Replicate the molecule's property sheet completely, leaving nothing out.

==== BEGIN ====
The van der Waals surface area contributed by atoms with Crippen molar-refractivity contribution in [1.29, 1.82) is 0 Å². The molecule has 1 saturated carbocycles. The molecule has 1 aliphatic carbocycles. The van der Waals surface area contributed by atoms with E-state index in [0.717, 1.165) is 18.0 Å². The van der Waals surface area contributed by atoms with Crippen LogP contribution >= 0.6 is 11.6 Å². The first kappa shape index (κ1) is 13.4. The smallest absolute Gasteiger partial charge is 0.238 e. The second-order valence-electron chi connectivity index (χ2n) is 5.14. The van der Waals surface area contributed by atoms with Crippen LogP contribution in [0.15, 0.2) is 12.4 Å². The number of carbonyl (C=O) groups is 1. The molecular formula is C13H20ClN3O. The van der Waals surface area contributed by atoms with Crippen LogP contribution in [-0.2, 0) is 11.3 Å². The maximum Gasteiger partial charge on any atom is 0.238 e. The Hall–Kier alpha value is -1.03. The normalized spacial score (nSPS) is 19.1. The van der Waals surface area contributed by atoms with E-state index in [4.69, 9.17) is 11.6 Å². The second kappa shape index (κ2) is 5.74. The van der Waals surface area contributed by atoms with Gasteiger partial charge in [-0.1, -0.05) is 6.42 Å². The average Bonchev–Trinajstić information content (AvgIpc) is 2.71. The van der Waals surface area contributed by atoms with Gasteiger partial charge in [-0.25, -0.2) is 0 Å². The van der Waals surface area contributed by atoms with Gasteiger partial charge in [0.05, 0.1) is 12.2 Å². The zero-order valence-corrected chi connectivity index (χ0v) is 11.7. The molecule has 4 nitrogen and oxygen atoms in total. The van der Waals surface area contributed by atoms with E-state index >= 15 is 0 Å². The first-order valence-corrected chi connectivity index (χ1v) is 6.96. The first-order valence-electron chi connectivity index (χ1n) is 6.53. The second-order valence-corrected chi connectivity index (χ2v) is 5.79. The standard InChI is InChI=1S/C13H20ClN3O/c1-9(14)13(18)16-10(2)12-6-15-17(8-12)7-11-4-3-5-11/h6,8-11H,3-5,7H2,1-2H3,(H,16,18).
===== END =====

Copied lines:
The van der Waals surface area contributed by atoms with Crippen molar-refractivity contribution in [1.29, 1.82) is 0 Å². The molecule has 1 saturated carbocycles. The molecule has 1 aliphatic carbocycles. The van der Waals surface area contributed by atoms with E-state index in [0.717, 1.165) is 18.0 Å². The van der Waals surface area contributed by atoms with Crippen LogP contribution >= 0.6 is 11.6 Å². The first kappa shape index (κ1) is 13.4. The smallest absolute Gasteiger partial charge is 0.238 e. The second-order valence-electron chi connectivity index (χ2n) is 5.14. The van der Waals surface area contributed by atoms with Crippen LogP contribution in [0.15, 0.2) is 12.4 Å². The number of carbonyl (C=O) groups is 1. The molecular formula is C13H20ClN3O. The van der Waals surface area contributed by atoms with Crippen LogP contribution in [-0.2, 0) is 11.3 Å². The maximum Gasteiger partial charge on any atom is 0.238 e. The Hall–Kier alpha value is -1.03. The normalized spacial score (nSPS) is 19.1. The van der Waals surface area contributed by atoms with E-state index in [4.69, 9.17) is 11.6 Å². The second kappa shape index (κ2) is 5.74. The van der Waals surface area contributed by atoms with Gasteiger partial charge in [-0.1, -0.05) is 6.42 Å². The average Bonchev–Trinajstić information content (AvgIpc) is 2.71. The van der Waals surface area contributed by atoms with Gasteiger partial charge in [-0.25, -0.2) is 0 Å². The van der Waals surface area contributed by atoms with Gasteiger partial charge in [0.05, 0.1) is 12.2 Å². The zero-order valence-corrected chi connectivity index (χ0v) is 11.7. The molecule has 4 nitrogen and oxygen atoms in total. The van der Waals surface area contributed by atoms with E-state index >= 15 is 0 Å². The first-order valence-corrected chi connectivity index (χ1v) is 6.96. The first-order valence-electron chi connectivity index (χ1n) is 6.53. The second-order valence-corrected chi connectivity index (χ2v) is 5.79. The standard InChI is InChI=1S/C13H20ClN3O/c1-9(14)13(18)16-10(2)12-6-15-17(8-12)7-11-4-3-5-11/h6,8-11H,3-5,7H2,1-2H3,(H,16,18).